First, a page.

Environmental Studies Courses (Division 366)

The Environmental Studies Program is designed to complement a student's training in a particular discipline. It is not a concentration program although it is possible for a student to work out the equivalent of a major in environmental studies through the College's Individual Concentration Program. Interested students may contact Professor Donald Eschman, Director, 4010 C. C. Little (764-1482). The Environmental Studies Program currently consists of several environmental studies courses, providing three different levels of educational experience, plus a number of regular departmental courses cross-listed as Environmental Studies courses.

The first course level within the program consists of Environmental Studies 320. This lecture/discussion course is not so much concerned with particular environmental problems and solutions but instead is designed to provide an understanding of why such problems exist and what contributions the several disciplines can make toward the solution of the complex issues which these problems raise. It thus provides a rational view of the environmental concerns of the day. Environmental Studies 320 is not generally recommended to Freshmen. The second level of courses in the program provides a variety of perspectives from which to view and analyze areas of environmental concern. The exact nature of the courses offered on this level depends upon the individual or group of individuals teaching each course, and the topics vary from term to term. The third level of course work includes Environmental Studies 420 and 421 and is designed to provide the student, who has acquired a sound background in environmental studies through course work from the two lower levels of courses and through work in other departments and schools, with an opportunity to study, a particular environmental issue. It is the responsibility of the student to consider carefully a plan of study, to find others who might wish to work with him or her, and to attempt to find a faculty member to supervise the work.

320. Introduction to Environmental Studies. (4). (Excl).

This course does not focus on specific environmental problems, but instead emphasizes the basics that underlie such problems. It provides a broad, systematic introduction to this area, and students from diverse backgrounds are welcome. The course is organized around a series of lectures presented by faculty from many different departments and schools. Issues raised by these diverse lectures are discussed in the section meetings. Students are expected to prepare reading logs containing critical comments on course related material selected from the library. The course surveys the contributions made by various disciplines toward an understanding of the environment and its problems. Thus there is a consideration of earth, air, fire and water; plants and animals; and of humans and human institutions. Man is not an isolated phenomenon. He is a member of that larger class of living things that gradually emerged out of the chemistry of the earth, and man is still tied to and reflects that origin. Man has appeared rather recently on the evolutionary scene and has intimate ties not only with the earth but also with other organisms that share his environment. He, like other animals, depends on plants for his very existence and is dependent on other animals in many ways. He even achieves some insight into his own nature by observing the way other animals behave. Yet he has developed new forms of organization and technology that have brought him problems never before faced by an organism on earth. (Eschman)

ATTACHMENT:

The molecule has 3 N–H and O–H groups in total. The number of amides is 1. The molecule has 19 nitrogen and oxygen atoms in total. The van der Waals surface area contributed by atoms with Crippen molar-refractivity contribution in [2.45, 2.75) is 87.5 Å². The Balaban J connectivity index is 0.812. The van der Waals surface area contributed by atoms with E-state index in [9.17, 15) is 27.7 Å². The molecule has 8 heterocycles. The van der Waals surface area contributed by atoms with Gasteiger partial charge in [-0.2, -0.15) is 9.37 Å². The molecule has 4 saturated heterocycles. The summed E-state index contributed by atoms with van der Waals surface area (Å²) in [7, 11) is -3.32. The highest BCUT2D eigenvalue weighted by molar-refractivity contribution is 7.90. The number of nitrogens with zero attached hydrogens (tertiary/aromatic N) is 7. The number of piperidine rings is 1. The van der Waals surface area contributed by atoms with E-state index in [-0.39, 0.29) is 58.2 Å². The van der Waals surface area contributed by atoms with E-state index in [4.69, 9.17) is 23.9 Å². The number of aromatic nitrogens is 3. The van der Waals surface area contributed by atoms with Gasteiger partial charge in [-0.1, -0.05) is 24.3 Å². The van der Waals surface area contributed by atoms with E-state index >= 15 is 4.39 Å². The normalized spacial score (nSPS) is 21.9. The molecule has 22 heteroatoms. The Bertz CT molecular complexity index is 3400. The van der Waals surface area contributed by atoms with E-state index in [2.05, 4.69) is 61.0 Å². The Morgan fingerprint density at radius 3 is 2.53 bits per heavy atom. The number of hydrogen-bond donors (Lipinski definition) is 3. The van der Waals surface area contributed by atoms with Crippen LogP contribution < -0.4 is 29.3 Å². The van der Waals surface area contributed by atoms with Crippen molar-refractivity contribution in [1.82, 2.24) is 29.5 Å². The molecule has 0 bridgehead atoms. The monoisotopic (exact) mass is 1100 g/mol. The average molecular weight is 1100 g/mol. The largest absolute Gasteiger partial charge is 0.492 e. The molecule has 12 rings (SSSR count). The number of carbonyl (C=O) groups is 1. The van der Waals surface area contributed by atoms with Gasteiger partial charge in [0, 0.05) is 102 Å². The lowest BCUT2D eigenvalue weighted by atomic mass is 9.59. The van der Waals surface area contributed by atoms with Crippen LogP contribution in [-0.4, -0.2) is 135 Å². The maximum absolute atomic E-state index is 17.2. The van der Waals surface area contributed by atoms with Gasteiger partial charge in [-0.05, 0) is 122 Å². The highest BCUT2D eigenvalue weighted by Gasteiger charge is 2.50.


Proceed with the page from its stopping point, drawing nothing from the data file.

349/Geol. 282. Environmental Geology. (3). (NS).

See Geol. 282. (Dorr)

350/Geol. 281. Environmental Geology. (4). (NS).

See Geology 281. (Dorr)

406/Hist. of Art 406. Art and the Visual Environment. (3). (HU).

Case studies in relationships of art to nature, with emphasis on England and America from the picturesque garden of the 18th century to the organic architecture of Frank Lloyd Wright in the 20th century. Painting, landscape gardening, architecture and aesthetics will be studied with reference to changing ideas about nature. Developments in political, social and intellectual life will be taken into account as they bear on the artist's attitudes towards landscape. Thus, for example, landscape gardening testifies in the Enlightenment to a new ideal of reconciling freedom and order, and in the Romantic period to a concern for the moral elevation of urban populations. In the era of Manifest Destiny, Americans faced the task of adapting to the portrayal of a continent a tradition in landscape painting that had been created by the English, an island people. Throughout the 19th century the progress of science precipitated a succession of redefinitions of mankind's place in nature: at one point landscape appeared to be fraught with prophecy, at another to be devoid of all teleological meaning. The visual arts demonstrate graphically how modes of seeing depend upon modes of consciousness. Understanding the vision of other generations should enrich and refine our own vision and sensitize us to possibilities in relating art to nature. Grades will be based on tests and papers. A previous course in art history, while desirable, is not necessary. (Huntington)

408/Phil. 357. Ecology: A Philosophical Perspective. (3). (HU).

See Philosophy 357. (Mavrodes)

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